The advisory council supports a national network of Centers of Excellence through a program called the Specialized Centers Program in Reproduction and Infertility Research. Currently, there are centers at 14 sites. The new center would be funded for five years starting in 2008 with a projected budget of about $8 million.
The center will support a multidisciplinary research team with a goal of understanding the mechanisms that control maternal-fetal interactions during early pregnancy and to identify factors that underlie infertility in women suffering from endometriosis, a common gynecologic disorder.
The team will draw expertise from the U. of I. School of Molecular and Cellular Biology in the College of Liberal Arts and Sciences and the department of veterinary biosciences in the College of Veterinary Medicine. Clinicians from the Emory University Medical School and a molecular geneticist from Baylor College of Medicine also will contribute to the effort.
The U. of I. scientists who will lead synergistic research projects at the center are Milan Bagchi, professor of molecular and integrative physiology; Benita Katzenellenbogen, Swanlund professor of molecular and integrative physiology and Swanlund professor of cell and developmental biology; and Indrani Bagchi, professor of veterinary biosciences.
Paul Cooke, professor and Billie Alexander Field Chair in reproductive biology in the department of veterinary biosciences, will lead a microscopy core, which will provide critical support to the research projects. Dr. Robert Taylor, an expert in endometriosis at the Emory University Medical School, and Francesco DeMayo, a molecular geneticist at the Baylor College of Medicine, will collaborate with the U. of I. scientists. Bagchi will be center director and coordinate research efforts.
A major contribution of the center will be its impact on the translational research on the Urbana-Champaign campus. The center’s central goal is to bring the knowledge gained from basic cell biological studies and unique animal models to the clinical realm to inform the molecular basis of human infertility associated with endometrial dysfunction. This program, therefore, has the potential to serve as a focal point for further development of translational research in biological sciences on the U. of I. campus and will be an excellent fit with the university's current mission of enhancing translational research in biology. The establishment of the center will further stimulate the collaborative research and training in reproductive biology that exists on campus.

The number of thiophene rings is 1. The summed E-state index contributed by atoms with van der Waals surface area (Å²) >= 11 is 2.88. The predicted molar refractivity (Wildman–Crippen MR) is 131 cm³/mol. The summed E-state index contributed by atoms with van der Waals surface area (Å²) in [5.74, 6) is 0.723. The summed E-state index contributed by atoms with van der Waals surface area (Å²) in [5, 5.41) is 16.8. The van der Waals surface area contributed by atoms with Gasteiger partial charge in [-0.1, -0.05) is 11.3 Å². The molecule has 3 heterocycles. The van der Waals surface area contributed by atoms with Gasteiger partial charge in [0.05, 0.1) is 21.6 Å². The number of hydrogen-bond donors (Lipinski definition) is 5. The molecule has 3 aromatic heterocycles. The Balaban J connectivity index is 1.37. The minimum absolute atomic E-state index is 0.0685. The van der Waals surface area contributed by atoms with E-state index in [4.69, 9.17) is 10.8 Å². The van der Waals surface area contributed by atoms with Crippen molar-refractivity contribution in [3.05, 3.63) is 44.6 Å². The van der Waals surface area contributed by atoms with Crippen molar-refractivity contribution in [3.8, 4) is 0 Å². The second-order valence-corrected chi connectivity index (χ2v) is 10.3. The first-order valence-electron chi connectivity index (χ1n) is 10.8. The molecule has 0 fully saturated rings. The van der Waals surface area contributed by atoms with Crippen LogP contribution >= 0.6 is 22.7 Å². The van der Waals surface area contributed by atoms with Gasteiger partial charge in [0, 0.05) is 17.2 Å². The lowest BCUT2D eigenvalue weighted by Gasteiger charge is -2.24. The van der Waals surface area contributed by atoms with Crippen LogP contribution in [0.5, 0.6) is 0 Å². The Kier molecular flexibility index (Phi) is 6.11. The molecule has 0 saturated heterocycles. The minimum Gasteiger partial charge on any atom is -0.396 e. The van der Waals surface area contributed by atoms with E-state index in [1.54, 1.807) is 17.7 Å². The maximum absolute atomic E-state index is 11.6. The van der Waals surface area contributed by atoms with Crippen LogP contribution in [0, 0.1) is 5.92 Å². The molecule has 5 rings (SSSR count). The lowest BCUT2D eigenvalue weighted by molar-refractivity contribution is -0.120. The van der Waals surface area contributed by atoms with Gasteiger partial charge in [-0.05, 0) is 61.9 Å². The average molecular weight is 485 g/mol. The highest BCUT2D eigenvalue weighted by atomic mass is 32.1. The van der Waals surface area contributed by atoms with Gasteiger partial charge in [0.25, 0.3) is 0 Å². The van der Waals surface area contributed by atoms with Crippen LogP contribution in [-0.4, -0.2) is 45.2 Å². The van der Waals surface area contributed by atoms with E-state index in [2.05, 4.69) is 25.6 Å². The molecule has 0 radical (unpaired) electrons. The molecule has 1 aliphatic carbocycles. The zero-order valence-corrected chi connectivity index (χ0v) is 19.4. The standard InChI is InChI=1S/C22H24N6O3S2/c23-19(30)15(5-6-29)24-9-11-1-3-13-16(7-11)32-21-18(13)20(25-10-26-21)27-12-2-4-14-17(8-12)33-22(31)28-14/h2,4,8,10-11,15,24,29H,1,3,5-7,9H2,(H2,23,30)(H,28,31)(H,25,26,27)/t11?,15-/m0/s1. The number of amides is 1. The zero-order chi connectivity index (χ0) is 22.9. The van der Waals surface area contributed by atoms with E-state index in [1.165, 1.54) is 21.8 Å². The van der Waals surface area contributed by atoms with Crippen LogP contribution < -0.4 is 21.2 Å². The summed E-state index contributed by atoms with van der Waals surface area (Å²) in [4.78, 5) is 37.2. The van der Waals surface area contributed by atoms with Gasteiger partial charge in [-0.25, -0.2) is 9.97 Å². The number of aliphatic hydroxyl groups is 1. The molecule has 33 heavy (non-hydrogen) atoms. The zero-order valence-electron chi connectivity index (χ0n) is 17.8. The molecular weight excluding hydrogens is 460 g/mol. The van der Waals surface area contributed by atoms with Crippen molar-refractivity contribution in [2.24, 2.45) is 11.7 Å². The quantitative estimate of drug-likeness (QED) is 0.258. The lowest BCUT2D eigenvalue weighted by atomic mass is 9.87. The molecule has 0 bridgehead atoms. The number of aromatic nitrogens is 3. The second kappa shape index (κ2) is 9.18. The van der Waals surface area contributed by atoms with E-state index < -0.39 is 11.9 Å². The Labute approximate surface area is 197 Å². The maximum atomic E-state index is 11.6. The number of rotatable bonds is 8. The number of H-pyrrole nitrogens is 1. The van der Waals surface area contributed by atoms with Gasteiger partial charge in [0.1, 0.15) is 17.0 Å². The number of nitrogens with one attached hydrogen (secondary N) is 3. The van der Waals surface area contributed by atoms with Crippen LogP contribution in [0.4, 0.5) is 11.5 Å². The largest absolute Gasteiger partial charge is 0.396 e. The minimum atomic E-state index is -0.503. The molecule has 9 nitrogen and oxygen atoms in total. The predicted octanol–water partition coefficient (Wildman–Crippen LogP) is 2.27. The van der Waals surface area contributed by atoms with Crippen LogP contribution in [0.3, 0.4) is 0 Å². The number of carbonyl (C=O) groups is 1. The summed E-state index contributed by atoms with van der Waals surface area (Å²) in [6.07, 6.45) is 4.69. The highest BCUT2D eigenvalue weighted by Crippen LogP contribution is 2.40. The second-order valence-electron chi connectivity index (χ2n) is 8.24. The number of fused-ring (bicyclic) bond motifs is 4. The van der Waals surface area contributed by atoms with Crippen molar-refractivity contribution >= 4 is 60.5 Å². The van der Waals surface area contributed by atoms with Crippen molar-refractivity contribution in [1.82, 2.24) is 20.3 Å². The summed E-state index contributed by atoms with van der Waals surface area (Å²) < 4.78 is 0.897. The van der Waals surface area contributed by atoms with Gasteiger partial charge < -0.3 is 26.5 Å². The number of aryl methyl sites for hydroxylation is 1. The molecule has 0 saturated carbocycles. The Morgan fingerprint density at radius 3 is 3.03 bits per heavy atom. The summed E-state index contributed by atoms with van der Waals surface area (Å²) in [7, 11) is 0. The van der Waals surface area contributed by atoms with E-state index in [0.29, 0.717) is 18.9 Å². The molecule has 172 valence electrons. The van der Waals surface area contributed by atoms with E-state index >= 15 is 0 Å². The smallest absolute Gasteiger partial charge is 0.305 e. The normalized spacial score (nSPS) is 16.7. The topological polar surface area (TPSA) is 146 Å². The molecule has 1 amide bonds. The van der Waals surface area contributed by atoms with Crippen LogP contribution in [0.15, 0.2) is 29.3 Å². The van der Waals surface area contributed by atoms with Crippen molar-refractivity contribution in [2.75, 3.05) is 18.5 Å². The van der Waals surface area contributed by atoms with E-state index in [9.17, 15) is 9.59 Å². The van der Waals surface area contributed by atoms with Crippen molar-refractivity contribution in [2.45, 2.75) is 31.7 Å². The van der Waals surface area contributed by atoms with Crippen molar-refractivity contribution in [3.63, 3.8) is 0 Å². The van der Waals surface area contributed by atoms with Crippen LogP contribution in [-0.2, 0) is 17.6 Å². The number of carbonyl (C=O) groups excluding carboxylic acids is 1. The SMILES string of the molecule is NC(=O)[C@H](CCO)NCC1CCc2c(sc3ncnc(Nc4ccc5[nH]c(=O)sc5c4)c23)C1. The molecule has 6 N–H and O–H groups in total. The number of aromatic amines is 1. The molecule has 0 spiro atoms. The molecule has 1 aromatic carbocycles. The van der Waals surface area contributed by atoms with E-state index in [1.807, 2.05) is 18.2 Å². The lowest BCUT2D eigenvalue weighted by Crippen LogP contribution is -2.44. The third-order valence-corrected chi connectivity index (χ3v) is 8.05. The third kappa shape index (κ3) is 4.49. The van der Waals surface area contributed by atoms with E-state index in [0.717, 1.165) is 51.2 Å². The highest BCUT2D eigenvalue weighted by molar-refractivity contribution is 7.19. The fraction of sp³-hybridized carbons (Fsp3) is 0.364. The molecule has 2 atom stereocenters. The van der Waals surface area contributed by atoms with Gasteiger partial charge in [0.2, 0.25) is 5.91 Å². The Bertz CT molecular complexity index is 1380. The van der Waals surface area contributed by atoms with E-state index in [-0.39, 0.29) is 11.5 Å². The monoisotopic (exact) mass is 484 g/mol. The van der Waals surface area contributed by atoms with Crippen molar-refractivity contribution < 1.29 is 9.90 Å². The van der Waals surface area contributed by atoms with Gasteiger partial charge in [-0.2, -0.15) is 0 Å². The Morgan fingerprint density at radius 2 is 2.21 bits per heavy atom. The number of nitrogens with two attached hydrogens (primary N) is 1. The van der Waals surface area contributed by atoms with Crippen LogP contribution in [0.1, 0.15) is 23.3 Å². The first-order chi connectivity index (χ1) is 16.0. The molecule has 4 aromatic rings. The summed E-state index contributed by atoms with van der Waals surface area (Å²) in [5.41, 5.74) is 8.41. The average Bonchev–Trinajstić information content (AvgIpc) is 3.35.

Milan Bagchi | University of Illinois
Decision-making research in children: Rules of thumb are learned with time
19.10.2016 | Max-Planck-Institut für Bildungsforschung
Young people discover the "Learning Center"
20.09.2016 | Research Center Pharmaceutical Engineering GmbH
Physicists from the University of Würzburg have designed a light source that emits photon pairs. Two-photon sources are particularly well suited for tap-proof data encryption. The experiment's key ingredients: a semiconductor crystal and some sticky tape.
So-called monolayers are at the heart of the research activities. These "super materials" (as the prestigious science magazine "Nature" puts it) have been...
Ultrafast lasers have introduced new possibilities in engraving ultrafine structures, and scientists are now also investigating how to use them to etch microstructures into thin glass. There are possible applications in analytics (lab on a chip) and especially in electronics and the consumer sector, where great interest has been shown.
This new method was born of a surprising phenomenon: irradiating glass in a particular way with an ultrafast laser has the effect of making the glass up to a...
Terahertz excitation of selected crystal vibrations leads to an effective magnetic field that drives coherent spin motion
Controlling functional properties by light is one of the grand goals in modern condensed matter physics and materials science. A new study now demonstrates how...
Researchers from the Institute for Quantum Computing (IQC) at the University of Waterloo led the development of a new extensible wiring technique capable of controlling superconducting quantum bits, representing a significant step towards to the realization of a scalable quantum computer.
"The quantum socket is a wiring method that uses three-dimensional wires based on spring-loaded pins to address individual qubits," said Jeremy Béjanin, a PhD...
In a paper in Scientific Reports, a research team at Worcester Polytechnic Institute describes a novel light-activated phenomenon that could become the basis for applications as diverse as microscopic robotic grippers and more efficient solar cells.
A research team at Worcester Polytechnic Institute (WPI) has developed a revolutionary, light-activated semiconductor nanocomposite material that can be used...
14.10.2016 | Event News
14.10.2016 | Event News
12.10.2016 | Event News
28.10.2016 | Power and Electrical Engineering
28.10.2016 | Physics and Astronomy
28.10.2016 | Life Sciences